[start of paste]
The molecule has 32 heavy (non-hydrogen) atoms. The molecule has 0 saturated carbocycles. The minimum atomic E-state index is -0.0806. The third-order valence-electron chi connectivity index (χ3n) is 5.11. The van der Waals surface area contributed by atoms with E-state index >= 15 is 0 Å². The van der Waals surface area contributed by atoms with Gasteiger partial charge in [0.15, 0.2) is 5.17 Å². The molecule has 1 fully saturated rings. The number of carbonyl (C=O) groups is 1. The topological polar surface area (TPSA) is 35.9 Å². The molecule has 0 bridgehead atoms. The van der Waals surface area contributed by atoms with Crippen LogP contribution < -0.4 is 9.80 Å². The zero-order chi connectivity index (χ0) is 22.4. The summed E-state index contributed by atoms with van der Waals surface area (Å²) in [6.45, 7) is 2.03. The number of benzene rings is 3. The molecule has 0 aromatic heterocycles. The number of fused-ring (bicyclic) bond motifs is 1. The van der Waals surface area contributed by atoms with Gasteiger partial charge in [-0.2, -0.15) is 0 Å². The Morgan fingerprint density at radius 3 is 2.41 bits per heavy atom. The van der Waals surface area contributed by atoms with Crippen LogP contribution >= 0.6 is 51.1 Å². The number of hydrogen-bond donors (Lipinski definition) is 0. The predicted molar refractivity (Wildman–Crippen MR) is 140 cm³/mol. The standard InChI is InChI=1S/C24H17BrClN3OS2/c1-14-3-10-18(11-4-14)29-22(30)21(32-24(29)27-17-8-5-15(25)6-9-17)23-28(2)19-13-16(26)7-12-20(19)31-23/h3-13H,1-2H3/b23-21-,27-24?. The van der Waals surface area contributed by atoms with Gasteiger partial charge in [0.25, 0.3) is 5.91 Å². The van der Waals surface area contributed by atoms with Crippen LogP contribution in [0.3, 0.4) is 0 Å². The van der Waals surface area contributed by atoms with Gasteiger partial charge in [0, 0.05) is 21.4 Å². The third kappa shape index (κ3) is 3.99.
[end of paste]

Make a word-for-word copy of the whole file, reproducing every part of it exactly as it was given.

The molecule has 32 heavy (non-hydrogen) atoms. The molecule has 0 saturated carbocycles. The minimum atomic E-state index is -0.0806. The third-order valence-electron chi connectivity index (χ3n) is 5.11. The van der Waals surface area contributed by atoms with E-state index >= 15 is 0 Å². The van der Waals surface area contributed by atoms with Gasteiger partial charge in [0.15, 0.2) is 5.17 Å². The molecule has 1 fully saturated rings. The number of carbonyl (C=O) groups is 1. The topological polar surface area (TPSA) is 35.9 Å². The molecule has 0 bridgehead atoms. The van der Waals surface area contributed by atoms with Crippen LogP contribution < -0.4 is 9.80 Å². The zero-order chi connectivity index (χ0) is 22.4. The summed E-state index contributed by atoms with van der Waals surface area (Å²) in [6.45, 7) is 2.03. The number of benzene rings is 3. The molecule has 0 aromatic heterocycles. The number of fused-ring (bicyclic) bond motifs is 1. The van der Waals surface area contributed by atoms with Gasteiger partial charge in [-0.2, -0.15) is 0 Å². The Morgan fingerprint density at radius 3 is 2.41 bits per heavy atom. The van der Waals surface area contributed by atoms with Crippen LogP contribution >= 0.6 is 51.1 Å². The number of hydrogen-bond donors (Lipinski definition) is 0. The predicted molar refractivity (Wildman–Crippen MR) is 140 cm³/mol. The standard InChI is InChI=1S/C24H17BrClN3OS2/c1-14-3-10-18(11-4-14)29-22(30)21(32-24(29)27-17-8-5-15(25)6-9-17)23-28(2)19-13-16(26)7-12-20(19)31-23/h3-13H,1-2H3/b23-21-,27-24?. The van der Waals surface area contributed by atoms with Gasteiger partial charge in [0.25, 0.3) is 5.91 Å². The van der Waals surface area contributed by atoms with Crippen LogP contribution in [0.3, 0.4) is 0 Å². The van der Waals surface area contributed by atoms with Gasteiger partial charge in [0, 0.05) is 21.4 Å². The third kappa shape index (κ3) is 3.99.